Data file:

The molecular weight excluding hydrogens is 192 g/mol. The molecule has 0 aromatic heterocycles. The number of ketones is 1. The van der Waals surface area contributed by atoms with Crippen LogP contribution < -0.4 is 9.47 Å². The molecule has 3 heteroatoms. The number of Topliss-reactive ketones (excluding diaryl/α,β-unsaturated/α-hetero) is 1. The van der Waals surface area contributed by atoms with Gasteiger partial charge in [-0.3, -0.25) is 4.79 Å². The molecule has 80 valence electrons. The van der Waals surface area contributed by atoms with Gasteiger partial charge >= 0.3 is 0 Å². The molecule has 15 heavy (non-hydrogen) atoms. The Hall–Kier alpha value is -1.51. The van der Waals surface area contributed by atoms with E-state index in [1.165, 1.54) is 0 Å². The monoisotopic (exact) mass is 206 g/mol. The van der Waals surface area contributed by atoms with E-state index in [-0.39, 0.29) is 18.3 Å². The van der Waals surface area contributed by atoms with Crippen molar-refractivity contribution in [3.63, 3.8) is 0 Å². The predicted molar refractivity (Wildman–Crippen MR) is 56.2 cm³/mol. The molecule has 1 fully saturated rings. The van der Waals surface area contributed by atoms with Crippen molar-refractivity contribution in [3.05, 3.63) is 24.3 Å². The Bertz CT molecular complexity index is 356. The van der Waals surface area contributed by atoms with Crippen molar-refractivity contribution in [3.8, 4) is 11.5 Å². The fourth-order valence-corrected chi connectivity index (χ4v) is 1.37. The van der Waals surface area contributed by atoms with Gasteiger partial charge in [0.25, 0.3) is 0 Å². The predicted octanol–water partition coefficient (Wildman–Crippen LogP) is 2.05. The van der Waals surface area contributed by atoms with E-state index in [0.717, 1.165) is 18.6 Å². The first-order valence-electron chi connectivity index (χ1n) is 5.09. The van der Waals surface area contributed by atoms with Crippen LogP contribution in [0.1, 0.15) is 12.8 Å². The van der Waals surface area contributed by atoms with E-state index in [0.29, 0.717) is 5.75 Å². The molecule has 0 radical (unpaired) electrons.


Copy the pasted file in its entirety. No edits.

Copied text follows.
The molecular weight excluding hydrogens is 192 g/mol. The molecule has 0 aromatic heterocycles. The number of ketones is 1. The van der Waals surface area contributed by atoms with Crippen LogP contribution < -0.4 is 9.47 Å². The molecule has 3 heteroatoms. The number of Topliss-reactive ketones (excluding diaryl/α,β-unsaturated/α-hetero) is 1. The van der Waals surface area contributed by atoms with Gasteiger partial charge in [-0.3, -0.25) is 4.79 Å². The molecule has 80 valence electrons. The van der Waals surface area contributed by atoms with Gasteiger partial charge >= 0.3 is 0 Å². The molecule has 15 heavy (non-hydrogen) atoms. The Hall–Kier alpha value is -1.51. The van der Waals surface area contributed by atoms with E-state index in [1.165, 1.54) is 0 Å². The monoisotopic (exact) mass is 206 g/mol. The van der Waals surface area contributed by atoms with E-state index in [-0.39, 0.29) is 18.3 Å². The van der Waals surface area contributed by atoms with Crippen molar-refractivity contribution in [3.63, 3.8) is 0 Å². The predicted molar refractivity (Wildman–Crippen MR) is 56.2 cm³/mol. The molecule has 1 fully saturated rings. The van der Waals surface area contributed by atoms with Crippen molar-refractivity contribution in [3.05, 3.63) is 24.3 Å². The Bertz CT molecular complexity index is 356. The van der Waals surface area contributed by atoms with Crippen molar-refractivity contribution in [3.8, 4) is 11.5 Å². The fourth-order valence-corrected chi connectivity index (χ4v) is 1.37. The van der Waals surface area contributed by atoms with Gasteiger partial charge in [0.25, 0.3) is 0 Å². The predicted octanol–water partition coefficient (Wildman–Crippen LogP) is 2.05. The van der Waals surface area contributed by atoms with E-state index in [0.717, 1.165) is 18.6 Å². The first-order valence-electron chi connectivity index (χ1n) is 5.09. The van der Waals surface area contributed by atoms with Crippen LogP contribution in [0.1, 0.15) is 12.8 Å². The van der Waals surface area contributed by atoms with E-state index in [0.29, 0.717) is 5.75 Å². The molecule has 0 radical (unpaired) electrons.